Twenty-nine patients with unilateral severe sensori-neural hearing loss were studied in the light of preservation of semicircular canal function. Most ears were incidentally found to be deaf at the age of 3 to 13, but 4 adult ears became deaf after mumps infection. Twenty-five out of 29 were total deafness and other 4 had residual hearing at 254 and 500Hz. Twenty-four ears had good response to 2ml ice water, but three ears revealed vestibular hypofunction. Serological studies using complement fixation and hemagglutination inhibition tests were done to clarify the etiologies of the deafness with preserved semicircular canal function, and these tests revealed no specific cause of the unilateral deafness. The conclusion of this study was that pathology of the severe unilateral sensori-neural deafness in children was in general in the cochlea and that most of the cases preserved the semicircular canal function.
During the period between August 1973 and May 1978, 42 children under 10 years of age with unilateral total deafness, were treated in Fukuoka University Hospital. Etilogy of unilateral total deafness was not determined in most cases, but among these 42 cases, it was found that 10 cases (23.8%) became certainly and 11 cases (26.2%) possibly deaf unilaterally after mumps.
Three cases with fluctuating hearing loss were discussed, and the threshold shift by torsion of the neck was remarkable when hearing was good. But, the threshold shift was absent when the hearing was not good.
Three experiments were made on the effect of stimulus rise time on the latency of the most prominent positive deflection of the auditory brainstem response. In the experiment 1, tone bursts of fixed intensity and duration were presented at various rise times of 1 to 9 msec. The latency of the response increased with an increase in the stimulus rise time. In the experiments 2 and 3, tone bursts and pips with a rise of a given slope were presented at various rise times of 0.5-1 to 5-10 cycles. The response latency was almost invariable in the change of the stimulus rise time. The results suggested that the appearance of the response was mainly attributed to the initial 0.5-1 cycle of the stimulus tones. The successive part of the stimulus seemed not to take part in evoking the response so far as the initial part was intensive enough to elicite the response.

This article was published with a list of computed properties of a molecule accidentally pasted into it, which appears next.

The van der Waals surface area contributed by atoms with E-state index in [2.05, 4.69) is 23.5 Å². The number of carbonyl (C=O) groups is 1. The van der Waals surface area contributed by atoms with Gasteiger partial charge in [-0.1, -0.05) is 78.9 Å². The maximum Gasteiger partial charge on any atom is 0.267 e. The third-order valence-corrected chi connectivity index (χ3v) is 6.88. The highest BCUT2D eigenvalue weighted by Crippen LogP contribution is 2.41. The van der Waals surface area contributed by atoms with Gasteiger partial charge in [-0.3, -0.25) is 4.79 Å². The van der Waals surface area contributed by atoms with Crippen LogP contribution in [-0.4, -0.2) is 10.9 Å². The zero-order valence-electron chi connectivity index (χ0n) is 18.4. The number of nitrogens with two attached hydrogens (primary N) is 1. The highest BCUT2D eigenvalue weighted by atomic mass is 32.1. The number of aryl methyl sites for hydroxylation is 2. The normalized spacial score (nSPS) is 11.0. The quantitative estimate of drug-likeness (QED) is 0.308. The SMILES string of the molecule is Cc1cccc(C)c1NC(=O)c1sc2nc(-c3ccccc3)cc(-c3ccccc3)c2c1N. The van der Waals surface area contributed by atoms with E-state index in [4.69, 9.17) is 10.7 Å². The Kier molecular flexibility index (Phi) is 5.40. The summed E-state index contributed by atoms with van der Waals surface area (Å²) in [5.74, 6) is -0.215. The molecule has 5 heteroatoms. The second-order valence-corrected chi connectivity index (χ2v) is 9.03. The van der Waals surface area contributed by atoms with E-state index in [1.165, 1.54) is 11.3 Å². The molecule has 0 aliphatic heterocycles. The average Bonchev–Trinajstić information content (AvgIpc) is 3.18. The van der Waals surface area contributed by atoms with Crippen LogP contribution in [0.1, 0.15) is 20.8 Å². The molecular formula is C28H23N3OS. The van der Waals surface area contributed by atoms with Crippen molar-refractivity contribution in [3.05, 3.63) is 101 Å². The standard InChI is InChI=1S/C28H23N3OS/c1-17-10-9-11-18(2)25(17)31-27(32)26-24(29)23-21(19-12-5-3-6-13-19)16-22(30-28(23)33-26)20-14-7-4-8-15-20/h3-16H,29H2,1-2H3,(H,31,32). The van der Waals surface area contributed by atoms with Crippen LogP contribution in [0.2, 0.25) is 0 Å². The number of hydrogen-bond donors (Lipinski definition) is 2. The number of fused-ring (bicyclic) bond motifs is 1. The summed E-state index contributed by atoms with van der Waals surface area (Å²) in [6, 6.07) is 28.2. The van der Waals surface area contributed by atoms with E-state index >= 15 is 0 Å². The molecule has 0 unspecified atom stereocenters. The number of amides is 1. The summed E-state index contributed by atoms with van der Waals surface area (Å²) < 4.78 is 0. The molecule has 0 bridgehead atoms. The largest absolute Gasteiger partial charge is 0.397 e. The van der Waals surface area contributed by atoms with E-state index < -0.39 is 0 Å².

Electrically and acoustically evoked brain stem responses were compared in guinea pigs. Electrical stimulation of the cochlea was made by two electrodes, one to the scala tympani of the basal turn, and the other to the scala media of the third turn. Six hundred consecutive responses were averaged by a computer. Responses evoked by the direct stimulations of the cochlear, vestibular and facial nerves were respectively recorded by the same procedure. Electrical stimulation of the cochlea could evoke a response with successive five to six waves within 8 msec, of which the fourth wave was most prominent and stable. This response was similar to that one elicited by auditory stimuli. Direct stimulation of the cochlear nerve could evoke the same pattern of the response. On the other hand, stimulations of the vestibular and facial nerves could evoke definitely different responses, or even could evoke nothing.
Three cases in a family with hereditary unilateral deafness with malformations of the internal ear is reported. The proband is a 12-year-old girl, and her audiogram revealed unilateral deafness of the right ear. Her mother (38-year-old) has also deafness of the right ear. Caloric vestibular tests of the mother and daughter showed normal response. The patient's maternal grandfather has been deaf in the right ear since his youth. There was a consanguineous marriage, and the maternal grandfather was cousin of grandmother. X-ray of the temporal bones of the mother and daughter showed stenosis of the internal auditory canal and aplasia of the cochlea.